Uluru as a set of memory locations

I’ve talked about the method of loci – a set of locations in the landscape used as memory aids – the most effective memory aid known. I believe that the singing tracks of the Australian cultures, the sacred trails of the Native Americans and sacred paths found in cultures around the world served the needs of memory in exactly the same way.

Uluru, Central Australia. Photo: Ian Rowland.

The massive natural Central Australian monolith, Uluru, is easily visualised as mythological landscape with a path encircling the entire rock. The pathway around Uluru is nearly nine kilometres long. The many crevices and indentations around the base are each linked with stories. As I detail in my research and forthcoming books, the songs and stories of non-literate cultures are the means by which a vast store of information is retained, much of which is knowledge of plant and animal classifications and characteristics, navigation, weather, tides, a calendar, a pharmacopoeia, rules and ethics, genealogies all integrated with history and religion.

Australian anthropologist, Charles Mountford, described how almost every feature on the surface of Uluru (at that time referred to as Ayers Rock), is named, acting as a mnemonic for mythological story.


It is so easy to imagine walking the rock, each crevice and point reminding you of a story and the encoded knowledge. Over years of learning, the amount of knowledge encoded in this sequence of locations would become vast.

The Anangu traditional owners describe Uluru as part of their knowledge system, Tjukurpa, which they explain has many deep, complex meanings including the law for caring for each other and their Country, the relationships between people, plants, animals and the physical features of the land, the past, the present and the future.

It is not necessary for the Anangu knowledge specialists to be walking the rock to recall the stories. The sequence of sites is so well-known after years of learning that they can travel and part of the perimeter in their memories whenever they want. This is the art of memory exactly as described by the ancient Greeks.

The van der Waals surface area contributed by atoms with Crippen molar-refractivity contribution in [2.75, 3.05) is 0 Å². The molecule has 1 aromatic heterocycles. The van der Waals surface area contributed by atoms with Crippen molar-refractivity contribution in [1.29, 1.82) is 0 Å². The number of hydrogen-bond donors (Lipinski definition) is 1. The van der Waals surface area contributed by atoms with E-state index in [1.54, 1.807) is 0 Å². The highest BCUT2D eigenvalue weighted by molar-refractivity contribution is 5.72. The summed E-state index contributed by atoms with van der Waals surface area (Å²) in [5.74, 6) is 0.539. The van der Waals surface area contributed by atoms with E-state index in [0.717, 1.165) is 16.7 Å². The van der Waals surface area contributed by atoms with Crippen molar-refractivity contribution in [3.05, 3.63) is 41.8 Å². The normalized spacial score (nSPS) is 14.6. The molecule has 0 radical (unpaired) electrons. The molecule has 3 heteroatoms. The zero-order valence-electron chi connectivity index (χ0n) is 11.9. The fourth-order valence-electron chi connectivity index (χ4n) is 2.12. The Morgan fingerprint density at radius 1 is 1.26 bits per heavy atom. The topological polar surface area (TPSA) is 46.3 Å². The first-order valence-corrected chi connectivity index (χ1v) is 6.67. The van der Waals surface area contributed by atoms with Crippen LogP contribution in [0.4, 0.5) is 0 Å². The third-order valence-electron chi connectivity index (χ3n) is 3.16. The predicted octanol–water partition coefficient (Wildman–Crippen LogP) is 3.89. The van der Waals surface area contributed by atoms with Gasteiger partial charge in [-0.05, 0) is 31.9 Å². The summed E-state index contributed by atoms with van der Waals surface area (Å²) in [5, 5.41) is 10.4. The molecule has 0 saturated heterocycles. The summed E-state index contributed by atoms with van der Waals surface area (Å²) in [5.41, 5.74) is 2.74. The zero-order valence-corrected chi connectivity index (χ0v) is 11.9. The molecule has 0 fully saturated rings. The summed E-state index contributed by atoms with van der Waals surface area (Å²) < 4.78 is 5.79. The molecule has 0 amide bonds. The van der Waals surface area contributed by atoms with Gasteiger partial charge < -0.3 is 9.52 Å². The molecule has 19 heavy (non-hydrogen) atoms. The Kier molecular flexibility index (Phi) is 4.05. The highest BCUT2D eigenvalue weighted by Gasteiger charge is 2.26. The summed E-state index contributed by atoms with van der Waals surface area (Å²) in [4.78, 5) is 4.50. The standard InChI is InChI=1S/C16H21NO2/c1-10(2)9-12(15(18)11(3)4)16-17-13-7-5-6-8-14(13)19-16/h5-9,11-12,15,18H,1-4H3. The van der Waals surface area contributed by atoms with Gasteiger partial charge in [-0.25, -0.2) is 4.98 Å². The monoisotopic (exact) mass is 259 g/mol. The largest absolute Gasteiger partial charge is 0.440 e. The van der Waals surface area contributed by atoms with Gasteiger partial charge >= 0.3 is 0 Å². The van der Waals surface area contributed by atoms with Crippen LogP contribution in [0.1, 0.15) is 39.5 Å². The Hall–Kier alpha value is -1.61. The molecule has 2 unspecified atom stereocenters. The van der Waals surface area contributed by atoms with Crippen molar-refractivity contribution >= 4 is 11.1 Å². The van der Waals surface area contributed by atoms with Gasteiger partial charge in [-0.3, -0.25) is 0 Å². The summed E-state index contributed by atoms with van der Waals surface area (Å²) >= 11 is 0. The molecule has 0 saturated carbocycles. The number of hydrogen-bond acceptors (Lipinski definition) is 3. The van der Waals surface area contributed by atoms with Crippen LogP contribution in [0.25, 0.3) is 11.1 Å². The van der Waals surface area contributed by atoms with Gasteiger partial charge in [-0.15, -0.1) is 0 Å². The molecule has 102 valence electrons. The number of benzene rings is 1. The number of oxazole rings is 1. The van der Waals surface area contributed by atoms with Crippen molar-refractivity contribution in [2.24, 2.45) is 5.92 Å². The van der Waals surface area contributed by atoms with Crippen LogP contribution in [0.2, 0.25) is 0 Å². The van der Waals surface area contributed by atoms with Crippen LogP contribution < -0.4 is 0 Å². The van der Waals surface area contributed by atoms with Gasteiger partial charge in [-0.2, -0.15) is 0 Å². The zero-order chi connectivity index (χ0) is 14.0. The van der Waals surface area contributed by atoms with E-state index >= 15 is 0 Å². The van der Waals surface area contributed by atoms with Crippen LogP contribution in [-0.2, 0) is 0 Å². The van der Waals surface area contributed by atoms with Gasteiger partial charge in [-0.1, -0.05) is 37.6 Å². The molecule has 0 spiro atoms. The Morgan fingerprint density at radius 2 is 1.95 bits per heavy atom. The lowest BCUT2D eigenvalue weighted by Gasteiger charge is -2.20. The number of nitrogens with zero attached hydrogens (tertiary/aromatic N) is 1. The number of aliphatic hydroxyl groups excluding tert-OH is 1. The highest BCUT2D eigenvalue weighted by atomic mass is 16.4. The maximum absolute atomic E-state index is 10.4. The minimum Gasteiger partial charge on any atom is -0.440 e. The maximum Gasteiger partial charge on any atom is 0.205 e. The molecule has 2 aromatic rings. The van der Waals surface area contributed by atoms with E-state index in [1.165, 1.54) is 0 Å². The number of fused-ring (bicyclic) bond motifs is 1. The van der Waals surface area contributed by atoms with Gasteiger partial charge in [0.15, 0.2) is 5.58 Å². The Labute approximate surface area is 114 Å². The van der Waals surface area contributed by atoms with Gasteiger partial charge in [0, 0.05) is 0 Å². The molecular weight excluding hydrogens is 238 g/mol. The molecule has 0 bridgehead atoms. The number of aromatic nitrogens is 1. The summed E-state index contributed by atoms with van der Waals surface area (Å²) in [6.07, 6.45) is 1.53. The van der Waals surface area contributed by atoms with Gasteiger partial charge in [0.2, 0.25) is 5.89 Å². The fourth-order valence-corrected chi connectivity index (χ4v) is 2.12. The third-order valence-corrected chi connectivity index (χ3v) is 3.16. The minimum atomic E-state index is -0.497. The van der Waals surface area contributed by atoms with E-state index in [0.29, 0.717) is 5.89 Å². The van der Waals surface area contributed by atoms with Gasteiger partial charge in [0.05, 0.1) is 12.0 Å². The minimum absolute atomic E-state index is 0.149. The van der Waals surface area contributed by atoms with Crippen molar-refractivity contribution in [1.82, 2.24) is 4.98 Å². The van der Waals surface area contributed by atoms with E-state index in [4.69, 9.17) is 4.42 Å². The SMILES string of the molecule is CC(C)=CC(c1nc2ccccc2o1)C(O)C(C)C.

Medieval memories – illuminated manuscripts


I have always found the illuminated manuscripts of the Middle Ages to be some of the most beautiful artistic creations of all. It was only through the research on memory spaces that I discovered that some scholars consider their design to be intricately interwoven with the need to memorise the content. The manuscript pages were designed as miniature memory spaces.

I spent an inordinate amount of time staring at the glorious reproductions in books on illuminated manuscripts.

In the Middle Ages, the memory arts changed purpose from the oratory of classical times to become the domain of the monks wishing to memorise great slabs of religious tracts. Monks were expected to memorise, at a minimum, all 150 psalms, a task which took somewhere between six months and three years.

The heavily illustrated handwritten manuscripts were seen as a prompt for medieval memory when books were extremely rare and horrendously expensive. The words were enmeshed in images which match the classical recommendations for making information far more memorable: grotesque and violent acts along with fanciful beasts, strange figures, gross ugliness and extraordinary beauty. It was common to have each chapter start with a coloured initial, alternating between red and blue, with repeated letters each having their own design, such as in the Smithfield Decretal shown above.


Around 331 A.D., the Roman historian, Eusebius of Caesare, created lists of chapter numbers indicating areas of agreement and of difference between the Gospel accounts in  Matthew, Mark, Luke and John. These chapter numbers were typically presented as elaborately decorated tables, designed to be memorised. The lists of numbers were written between illustrations of columns with arches above, replicating the classical Greek advice to use intercolumnar spaces as locations for memory images. The vertical spaces were then divided into small rectangular spaces each holding no more than five items, the maximum number suggested for retaining in memory for a single location.

A huge range of memory devices were recommended in the many treatises written during the Middle Ages for monks, and later for a whole range of students. Alphabets, the zodiac, bestiaries … so many different sequences were used for miniature memory locations, often illustrated in the elaborate medieval style. Much of the art decorating churches were also aimed to aid memory. More of that in future posts!